Happy Flock-Tober! Work and Streaming Updates!

Happy Flock-Tober, everyone! We’ll begin streaming again on Saturday, October 8, at noon. Please join us for a celebratory chat on our website from noon to 3pm CT at We look forward to seeing you and are hopeful that HD and HM will show up too! If you don’t see them between noon and three, be sure to check the stream on Sunday morning! Mr. North and DNF are still on staycation, although we’ve seen them in the area

September 25, 2022: DM2 left, Mom right on branches of the N3 fallen tree.

September 25, 2022: Day Trip To Decorah

Story and photos by Robin Brumm It had been about a month since I went to Decorah and I have been eager to get back over there to see if I could find both Mom & DM2, and the new pair of Hatchery Eagles. Since Sunday was supposed to be cool, but sunny, I decided to head over early so I left at dark o’clock. Thank goodness dark o’clock isn’t as early as it used to be! I got to

September 7, 2022: D27 and D36

Where are D27 and D36?

D27: Home for the Fall! In late July, D27 sent a postcard from just inside Manitoba: the farthest north that any of our Decorah eagles have traveled. She started her fall migration on August 10, traveling 79.1 miles SWS to an unnamed lake 58 miles ENE of Sachiago Lake. After several short flights of 30 or so miles, she flew 145 miles south between August 16 and August 18, and an incredible 338 miles between August 19 and August 22!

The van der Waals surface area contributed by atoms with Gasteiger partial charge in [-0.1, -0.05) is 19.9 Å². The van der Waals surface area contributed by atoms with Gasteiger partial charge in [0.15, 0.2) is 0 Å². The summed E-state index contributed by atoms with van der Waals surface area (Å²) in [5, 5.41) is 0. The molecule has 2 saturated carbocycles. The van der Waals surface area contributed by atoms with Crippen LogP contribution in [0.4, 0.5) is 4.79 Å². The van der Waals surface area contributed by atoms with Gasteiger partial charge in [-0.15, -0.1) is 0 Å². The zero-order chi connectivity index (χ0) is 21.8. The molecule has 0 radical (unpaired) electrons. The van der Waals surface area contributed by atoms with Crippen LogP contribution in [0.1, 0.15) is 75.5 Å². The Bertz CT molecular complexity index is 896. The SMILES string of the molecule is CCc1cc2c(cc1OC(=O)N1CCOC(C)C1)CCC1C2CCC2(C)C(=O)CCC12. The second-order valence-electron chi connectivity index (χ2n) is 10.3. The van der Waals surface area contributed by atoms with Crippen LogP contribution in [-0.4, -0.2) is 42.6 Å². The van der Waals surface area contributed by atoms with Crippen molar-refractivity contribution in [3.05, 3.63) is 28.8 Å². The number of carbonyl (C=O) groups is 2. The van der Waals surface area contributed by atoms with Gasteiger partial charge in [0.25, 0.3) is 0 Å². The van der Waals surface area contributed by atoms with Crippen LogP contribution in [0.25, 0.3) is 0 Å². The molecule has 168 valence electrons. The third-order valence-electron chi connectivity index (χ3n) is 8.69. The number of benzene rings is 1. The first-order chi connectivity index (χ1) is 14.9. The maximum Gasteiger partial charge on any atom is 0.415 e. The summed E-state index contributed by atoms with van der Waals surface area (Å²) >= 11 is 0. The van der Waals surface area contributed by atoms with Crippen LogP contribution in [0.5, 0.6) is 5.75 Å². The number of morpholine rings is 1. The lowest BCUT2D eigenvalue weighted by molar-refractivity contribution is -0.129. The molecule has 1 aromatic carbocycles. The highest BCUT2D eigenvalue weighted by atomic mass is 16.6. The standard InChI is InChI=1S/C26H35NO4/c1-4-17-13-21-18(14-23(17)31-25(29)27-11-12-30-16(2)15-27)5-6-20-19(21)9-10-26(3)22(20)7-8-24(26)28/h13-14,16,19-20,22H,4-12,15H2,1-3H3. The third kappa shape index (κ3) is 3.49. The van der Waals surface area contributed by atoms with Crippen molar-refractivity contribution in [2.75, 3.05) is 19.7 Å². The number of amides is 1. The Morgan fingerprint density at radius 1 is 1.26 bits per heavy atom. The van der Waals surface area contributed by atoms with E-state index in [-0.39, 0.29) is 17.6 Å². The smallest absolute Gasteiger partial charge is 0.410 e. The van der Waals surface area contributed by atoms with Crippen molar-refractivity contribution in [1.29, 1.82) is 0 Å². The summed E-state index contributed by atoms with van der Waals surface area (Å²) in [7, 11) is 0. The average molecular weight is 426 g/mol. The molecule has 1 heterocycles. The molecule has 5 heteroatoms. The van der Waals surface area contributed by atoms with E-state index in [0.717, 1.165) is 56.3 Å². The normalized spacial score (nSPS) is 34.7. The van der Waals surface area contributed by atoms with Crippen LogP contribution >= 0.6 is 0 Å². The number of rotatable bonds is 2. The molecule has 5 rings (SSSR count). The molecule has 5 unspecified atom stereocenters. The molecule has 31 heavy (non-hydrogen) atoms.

August 26, 2022: Mom near N3

August 26 Day Trip: Robin sees Mom Decorah!

Story and photos by Robin Brumm I wanted to head to Decorah and Friday looked like the best weather day, so I got up at dark o’clock and got ready. Unfortunately, I had to leave about an hour later because of the fog, but finally I was able to head out. I saw DM2 the last time I was there, but haven’t seen Mom the last few times, so I was hoping she would be around this time. I have

March 31, 2022: A nice look at the new eagle couple.

Countdown to Shutdown #2: The Confusion Couch Becomes a Tilt-a-Whirl

I looked back through our notes and relived the wild cottonwood ride all over again! Mom and DM2, the appearance of two new eagles at N1, and the Canada goose takeover at N2B kept us enthralled, concerned, thrilled, and clinging to the Confusion Couch.  February at the hatchery: Mom, DM2, and a few eagles we don’t recognize! Back in early February of 2022, we were seeing a little bit of Mom and DM2 around our hatchery nests: enough to give